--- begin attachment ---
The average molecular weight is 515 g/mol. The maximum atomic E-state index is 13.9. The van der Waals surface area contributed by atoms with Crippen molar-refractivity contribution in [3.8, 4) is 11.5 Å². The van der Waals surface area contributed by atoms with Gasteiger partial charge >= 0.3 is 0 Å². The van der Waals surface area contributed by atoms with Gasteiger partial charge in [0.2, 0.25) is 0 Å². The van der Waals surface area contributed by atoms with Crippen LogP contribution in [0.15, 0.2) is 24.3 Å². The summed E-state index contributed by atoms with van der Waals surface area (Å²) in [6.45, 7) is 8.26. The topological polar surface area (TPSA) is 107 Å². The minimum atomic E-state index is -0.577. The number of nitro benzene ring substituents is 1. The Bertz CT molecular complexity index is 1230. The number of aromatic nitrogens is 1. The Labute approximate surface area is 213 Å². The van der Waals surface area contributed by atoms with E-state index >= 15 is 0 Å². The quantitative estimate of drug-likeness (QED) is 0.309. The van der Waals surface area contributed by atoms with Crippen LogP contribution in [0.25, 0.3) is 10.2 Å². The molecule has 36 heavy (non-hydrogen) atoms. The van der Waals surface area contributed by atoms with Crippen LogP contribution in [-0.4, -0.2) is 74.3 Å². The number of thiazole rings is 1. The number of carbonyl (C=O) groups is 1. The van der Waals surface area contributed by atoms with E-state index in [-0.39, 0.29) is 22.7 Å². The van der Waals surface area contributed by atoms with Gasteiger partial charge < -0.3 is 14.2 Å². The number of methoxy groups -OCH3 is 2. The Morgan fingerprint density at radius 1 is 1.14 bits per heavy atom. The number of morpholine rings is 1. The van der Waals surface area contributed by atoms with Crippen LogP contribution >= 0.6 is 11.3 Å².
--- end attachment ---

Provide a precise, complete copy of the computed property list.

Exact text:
The average molecular weight is 515 g/mol. The maximum atomic E-state index is 13.9. The van der Waals surface area contributed by atoms with Crippen molar-refractivity contribution in [3.8, 4) is 11.5 Å². The van der Waals surface area contributed by atoms with Gasteiger partial charge >= 0.3 is 0 Å². The van der Waals surface area contributed by atoms with Gasteiger partial charge in [0.2, 0.25) is 0 Å². The van der Waals surface area contributed by atoms with Crippen LogP contribution in [0.15, 0.2) is 24.3 Å². The summed E-state index contributed by atoms with van der Waals surface area (Å²) in [6.45, 7) is 8.26. The topological polar surface area (TPSA) is 107 Å². The minimum atomic E-state index is -0.577. The number of nitro benzene ring substituents is 1. The Bertz CT molecular complexity index is 1230. The number of aromatic nitrogens is 1. The Labute approximate surface area is 213 Å². The van der Waals surface area contributed by atoms with E-state index >= 15 is 0 Å². The quantitative estimate of drug-likeness (QED) is 0.309. The van der Waals surface area contributed by atoms with Crippen LogP contribution in [0.25, 0.3) is 10.2 Å². The molecule has 36 heavy (non-hydrogen) atoms. The van der Waals surface area contributed by atoms with Crippen LogP contribution in [-0.4, -0.2) is 74.3 Å². The number of thiazole rings is 1. The number of carbonyl (C=O) groups is 1. The van der Waals surface area contributed by atoms with E-state index in [-0.39, 0.29) is 22.7 Å². The van der Waals surface area contributed by atoms with Gasteiger partial charge < -0.3 is 14.2 Å². The number of methoxy groups -OCH3 is 2. The Morgan fingerprint density at radius 1 is 1.14 bits per heavy atom. The number of morpholine rings is 1. The van der Waals surface area contributed by atoms with Crippen LogP contribution >= 0.6 is 11.3 Å².